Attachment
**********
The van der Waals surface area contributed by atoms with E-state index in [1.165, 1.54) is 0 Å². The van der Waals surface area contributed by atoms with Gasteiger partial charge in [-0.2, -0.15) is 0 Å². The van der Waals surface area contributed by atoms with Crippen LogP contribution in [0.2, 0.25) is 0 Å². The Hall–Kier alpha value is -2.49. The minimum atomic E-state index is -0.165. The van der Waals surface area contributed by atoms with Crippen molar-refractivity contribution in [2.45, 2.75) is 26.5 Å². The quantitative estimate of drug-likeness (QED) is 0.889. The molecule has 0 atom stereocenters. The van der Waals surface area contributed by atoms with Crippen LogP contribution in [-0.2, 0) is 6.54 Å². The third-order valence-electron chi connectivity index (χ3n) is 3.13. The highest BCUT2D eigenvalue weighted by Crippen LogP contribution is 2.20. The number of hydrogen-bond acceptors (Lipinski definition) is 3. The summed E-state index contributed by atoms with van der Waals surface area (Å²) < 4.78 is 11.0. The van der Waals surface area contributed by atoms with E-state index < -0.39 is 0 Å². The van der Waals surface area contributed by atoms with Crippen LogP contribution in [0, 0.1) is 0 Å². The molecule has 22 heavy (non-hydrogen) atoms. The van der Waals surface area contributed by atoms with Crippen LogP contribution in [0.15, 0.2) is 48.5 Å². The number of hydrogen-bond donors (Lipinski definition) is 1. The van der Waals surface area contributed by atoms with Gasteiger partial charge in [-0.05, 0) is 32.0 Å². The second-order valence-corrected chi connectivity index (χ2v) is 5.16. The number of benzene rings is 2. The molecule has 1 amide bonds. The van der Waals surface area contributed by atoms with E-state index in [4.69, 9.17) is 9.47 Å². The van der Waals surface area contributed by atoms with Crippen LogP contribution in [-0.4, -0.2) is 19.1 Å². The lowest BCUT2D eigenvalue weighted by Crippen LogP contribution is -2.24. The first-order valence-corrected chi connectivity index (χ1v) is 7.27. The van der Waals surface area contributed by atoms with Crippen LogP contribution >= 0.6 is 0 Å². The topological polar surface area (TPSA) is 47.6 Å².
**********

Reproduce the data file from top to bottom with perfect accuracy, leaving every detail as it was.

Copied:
The van der Waals surface area contributed by atoms with E-state index in [1.165, 1.54) is 0 Å². The van der Waals surface area contributed by atoms with Gasteiger partial charge in [-0.2, -0.15) is 0 Å². The van der Waals surface area contributed by atoms with Crippen LogP contribution in [0.2, 0.25) is 0 Å². The Hall–Kier alpha value is -2.49. The minimum atomic E-state index is -0.165. The van der Waals surface area contributed by atoms with Crippen molar-refractivity contribution in [2.45, 2.75) is 26.5 Å². The quantitative estimate of drug-likeness (QED) is 0.889. The molecule has 0 atom stereocenters. The van der Waals surface area contributed by atoms with Crippen LogP contribution in [-0.2, 0) is 6.54 Å². The third-order valence-electron chi connectivity index (χ3n) is 3.13. The highest BCUT2D eigenvalue weighted by Crippen LogP contribution is 2.20. The number of hydrogen-bond acceptors (Lipinski definition) is 3. The summed E-state index contributed by atoms with van der Waals surface area (Å²) < 4.78 is 11.0. The van der Waals surface area contributed by atoms with E-state index < -0.39 is 0 Å². The van der Waals surface area contributed by atoms with Crippen LogP contribution in [0, 0.1) is 0 Å². The molecule has 22 heavy (non-hydrogen) atoms. The van der Waals surface area contributed by atoms with Crippen LogP contribution in [0.15, 0.2) is 48.5 Å². The number of hydrogen-bond donors (Lipinski definition) is 1. The van der Waals surface area contributed by atoms with Gasteiger partial charge in [-0.05, 0) is 32.0 Å². The second-order valence-corrected chi connectivity index (χ2v) is 5.16. The number of benzene rings is 2. The molecule has 1 amide bonds. The van der Waals surface area contributed by atoms with E-state index in [4.69, 9.17) is 9.47 Å². The van der Waals surface area contributed by atoms with Crippen LogP contribution in [-0.4, -0.2) is 19.1 Å². The lowest BCUT2D eigenvalue weighted by Crippen LogP contribution is -2.24. The first-order valence-corrected chi connectivity index (χ1v) is 7.27. The van der Waals surface area contributed by atoms with Crippen LogP contribution >= 0.6 is 0 Å². The topological polar surface area (TPSA) is 47.6 Å².